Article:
Sounds complicated, right? Imagine you have all the information for your e-learning course, and now you have to decide how to place the information on each screen. Do you know how to do this more efficiently? It’s as easy as following these instructions!
Organize your information
The first thing you have to do is organize the information. Decide how many chapters you want, and how many bullet points in each chapter. Now that you have the information at hand, think about navigating through your course. Will it be straightforward, where students will go from A to Z? Or, will students go from A to B to reach C, and then return to A? Your decision will affect the screen design, so think about how navigating will go.
When you’ve decided and organized the information, decide the number of screens for each module according to the amount of information you will present. Don’t worry if you are unsure if the information should go on 4 or 5 screens. It is more important that you split up the information and provide a goal for each screen. You can change the screens later if necessary.
Choose your resources according to the learning goal
Decide which learning resources you will use on each screen:
- Are you providing information or proposing an activity?
- Which is the best way to display the information? Paragraphs, bullet points, images?
- Is interaction required at this point?
Choose the best resources for your learning goals: Are you teaching the rational features of a product and need impact? Or, is your course more emotional and you want to engage with the students? There are various resources that will benefit each goal, so you should take time to think about them. For example, a course that requires high impact can benefit from charts and images, and an emotional course can benefit from audio and video. Various multimedia resources, such as videos, audio and embedded content can enrich the message you want to convey.
Spread the content on the screen
Make sure you spread the information on the screen so it can be read and taken in easily, and vary each screen so students don’t lose interest. For example, avoid too many running screens with questions and interaction, or too many screens followed by flat text. Collate between various resources so your course is engaging.
Tip: It may be useful to organize the information, or Storyboard, with basic drawings of screens on a sheet of paper. This will help you focus on the content without worrying about the tools that you use to make the mock up. It will also give you an idea of the amount of information and how to spread the resources so that they are more engaging for students, for example, learn if you should include an activity every so number of screens.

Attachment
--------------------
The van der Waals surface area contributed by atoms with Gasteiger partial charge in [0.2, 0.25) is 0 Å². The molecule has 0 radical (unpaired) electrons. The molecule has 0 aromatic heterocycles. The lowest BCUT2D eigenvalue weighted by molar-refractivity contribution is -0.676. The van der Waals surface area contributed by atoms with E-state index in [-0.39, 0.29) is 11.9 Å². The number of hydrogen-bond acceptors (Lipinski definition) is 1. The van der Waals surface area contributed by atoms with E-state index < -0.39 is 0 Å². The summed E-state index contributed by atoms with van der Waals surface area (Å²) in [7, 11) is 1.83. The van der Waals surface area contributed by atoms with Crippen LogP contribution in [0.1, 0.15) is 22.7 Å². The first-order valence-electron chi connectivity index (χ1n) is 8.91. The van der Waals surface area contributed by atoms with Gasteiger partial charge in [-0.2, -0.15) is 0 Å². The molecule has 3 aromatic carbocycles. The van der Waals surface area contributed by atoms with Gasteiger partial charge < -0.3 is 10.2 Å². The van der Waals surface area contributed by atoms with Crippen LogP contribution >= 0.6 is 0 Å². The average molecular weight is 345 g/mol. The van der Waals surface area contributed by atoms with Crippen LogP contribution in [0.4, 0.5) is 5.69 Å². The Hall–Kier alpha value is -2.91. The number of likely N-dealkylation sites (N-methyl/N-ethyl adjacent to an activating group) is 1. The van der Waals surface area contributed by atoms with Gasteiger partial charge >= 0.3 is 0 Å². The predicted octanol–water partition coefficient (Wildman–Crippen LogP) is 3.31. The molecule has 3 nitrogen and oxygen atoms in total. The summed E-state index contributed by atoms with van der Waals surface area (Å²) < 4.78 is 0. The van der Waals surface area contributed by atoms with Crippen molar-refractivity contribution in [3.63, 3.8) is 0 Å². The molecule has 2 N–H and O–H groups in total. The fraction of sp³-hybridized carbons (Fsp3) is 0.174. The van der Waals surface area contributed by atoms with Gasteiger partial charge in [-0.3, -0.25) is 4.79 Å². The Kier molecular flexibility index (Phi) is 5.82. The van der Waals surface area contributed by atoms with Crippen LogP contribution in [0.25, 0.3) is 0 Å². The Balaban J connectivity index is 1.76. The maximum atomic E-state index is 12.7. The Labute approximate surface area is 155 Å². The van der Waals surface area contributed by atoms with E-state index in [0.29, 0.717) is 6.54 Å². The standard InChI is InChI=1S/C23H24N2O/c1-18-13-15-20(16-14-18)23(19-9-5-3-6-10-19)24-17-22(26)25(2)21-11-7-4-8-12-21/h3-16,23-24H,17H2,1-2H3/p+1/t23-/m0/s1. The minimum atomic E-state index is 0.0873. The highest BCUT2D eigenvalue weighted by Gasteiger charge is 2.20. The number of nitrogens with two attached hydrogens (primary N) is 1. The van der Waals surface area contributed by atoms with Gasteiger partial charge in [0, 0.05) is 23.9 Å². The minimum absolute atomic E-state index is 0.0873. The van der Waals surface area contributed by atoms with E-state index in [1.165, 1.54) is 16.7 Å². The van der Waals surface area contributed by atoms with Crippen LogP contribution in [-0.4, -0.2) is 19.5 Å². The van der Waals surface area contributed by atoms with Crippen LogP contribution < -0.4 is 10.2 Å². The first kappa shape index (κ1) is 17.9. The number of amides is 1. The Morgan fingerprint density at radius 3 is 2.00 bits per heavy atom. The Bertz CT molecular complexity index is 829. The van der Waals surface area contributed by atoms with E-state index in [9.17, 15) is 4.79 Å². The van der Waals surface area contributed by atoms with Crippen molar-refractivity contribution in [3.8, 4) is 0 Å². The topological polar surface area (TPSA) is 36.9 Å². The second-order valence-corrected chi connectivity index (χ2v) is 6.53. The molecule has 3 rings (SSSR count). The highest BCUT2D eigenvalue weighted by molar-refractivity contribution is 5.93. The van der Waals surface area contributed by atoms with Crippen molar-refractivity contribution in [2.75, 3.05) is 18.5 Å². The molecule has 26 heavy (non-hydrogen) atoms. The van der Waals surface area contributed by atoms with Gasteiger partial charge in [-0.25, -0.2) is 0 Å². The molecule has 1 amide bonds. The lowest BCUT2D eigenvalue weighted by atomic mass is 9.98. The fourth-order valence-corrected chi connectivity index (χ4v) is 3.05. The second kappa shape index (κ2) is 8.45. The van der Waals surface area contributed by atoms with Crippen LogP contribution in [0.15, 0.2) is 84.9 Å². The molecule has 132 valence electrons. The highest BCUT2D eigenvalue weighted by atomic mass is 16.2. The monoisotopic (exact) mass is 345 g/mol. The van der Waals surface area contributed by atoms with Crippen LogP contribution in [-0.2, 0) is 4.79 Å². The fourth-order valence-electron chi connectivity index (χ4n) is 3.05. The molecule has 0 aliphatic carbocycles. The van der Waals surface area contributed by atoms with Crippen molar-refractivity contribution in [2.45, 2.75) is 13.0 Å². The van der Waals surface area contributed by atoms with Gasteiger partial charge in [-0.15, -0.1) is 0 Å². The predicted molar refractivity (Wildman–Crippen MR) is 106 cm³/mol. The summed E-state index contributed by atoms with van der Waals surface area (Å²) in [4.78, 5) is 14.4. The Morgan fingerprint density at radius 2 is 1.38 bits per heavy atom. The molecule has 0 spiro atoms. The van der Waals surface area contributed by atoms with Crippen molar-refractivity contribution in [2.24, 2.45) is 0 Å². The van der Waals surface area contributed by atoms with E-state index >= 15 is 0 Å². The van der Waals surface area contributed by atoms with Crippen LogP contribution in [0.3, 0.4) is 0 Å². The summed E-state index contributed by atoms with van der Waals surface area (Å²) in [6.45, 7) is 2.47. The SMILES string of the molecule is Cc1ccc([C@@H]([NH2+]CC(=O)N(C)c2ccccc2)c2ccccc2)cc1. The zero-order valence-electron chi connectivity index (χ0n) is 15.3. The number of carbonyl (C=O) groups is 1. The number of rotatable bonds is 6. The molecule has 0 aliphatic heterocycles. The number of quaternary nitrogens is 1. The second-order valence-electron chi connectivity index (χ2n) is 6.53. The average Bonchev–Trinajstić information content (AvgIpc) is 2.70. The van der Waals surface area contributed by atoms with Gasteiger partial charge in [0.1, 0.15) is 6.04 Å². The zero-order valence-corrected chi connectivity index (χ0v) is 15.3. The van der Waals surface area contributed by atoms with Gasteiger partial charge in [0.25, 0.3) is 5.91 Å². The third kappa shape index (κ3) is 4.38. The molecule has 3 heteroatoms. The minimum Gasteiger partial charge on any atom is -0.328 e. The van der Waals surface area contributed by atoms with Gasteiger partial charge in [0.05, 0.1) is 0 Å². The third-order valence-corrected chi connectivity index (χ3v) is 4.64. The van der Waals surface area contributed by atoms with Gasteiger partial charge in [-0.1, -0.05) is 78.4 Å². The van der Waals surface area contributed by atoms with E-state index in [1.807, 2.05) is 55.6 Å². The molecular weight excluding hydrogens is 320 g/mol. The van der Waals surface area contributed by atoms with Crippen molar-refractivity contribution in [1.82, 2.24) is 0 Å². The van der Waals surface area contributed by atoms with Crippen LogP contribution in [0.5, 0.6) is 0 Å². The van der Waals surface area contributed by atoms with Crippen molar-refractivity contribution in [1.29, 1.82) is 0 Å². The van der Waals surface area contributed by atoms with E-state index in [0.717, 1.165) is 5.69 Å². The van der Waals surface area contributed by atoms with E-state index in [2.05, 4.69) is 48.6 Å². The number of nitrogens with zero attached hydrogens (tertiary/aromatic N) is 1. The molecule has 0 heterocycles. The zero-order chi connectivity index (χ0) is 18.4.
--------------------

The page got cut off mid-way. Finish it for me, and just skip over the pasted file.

Where should I place the items on each screen?
Item placement is important. According to reading order, (up-down and left-right), logic is that the most important items on the screen should always appear top-left, as this is the spot where students look first.
Online marketing says this area is the ‘golden triangle’. Research says that humans firstly set sight in this area. Marketing use it for ads or to prompt sales, and you should use it for main items in e-learning.
And, as in all, you can break this rule if you place the rest of the items correctly on the screen. For example, you can place a key item in the middle or right side if the rest of the screen is blank. Take a look at this screen:
The key is to guide the student towards the key items of learning. The next example shows items lined up on the right, they are highlighted in colored cards and images. This will attract students and promote interaction.
As easy as that! If you follow these steps, you are almost done laying out each screen, and will know that each screen has a goal and is congruent with the full course.
isEazy makes it just that! We have over 150 combinations for each slide. Each one divides the screen into various cells, and you can include the item that you want in each: text, image, video, cards, interest items, connecting images, activities, downloads, and more. The combinations are endless!
Remember that you don’t have to fill all the cells. Some can be left blank to provide room; it is a good idea not to overload. Look at this screen: there are four cards on the right and space with an image bottom-left.
Tell us about your experience placing items on screens. How do you apply layout rules to improve learning in your courses?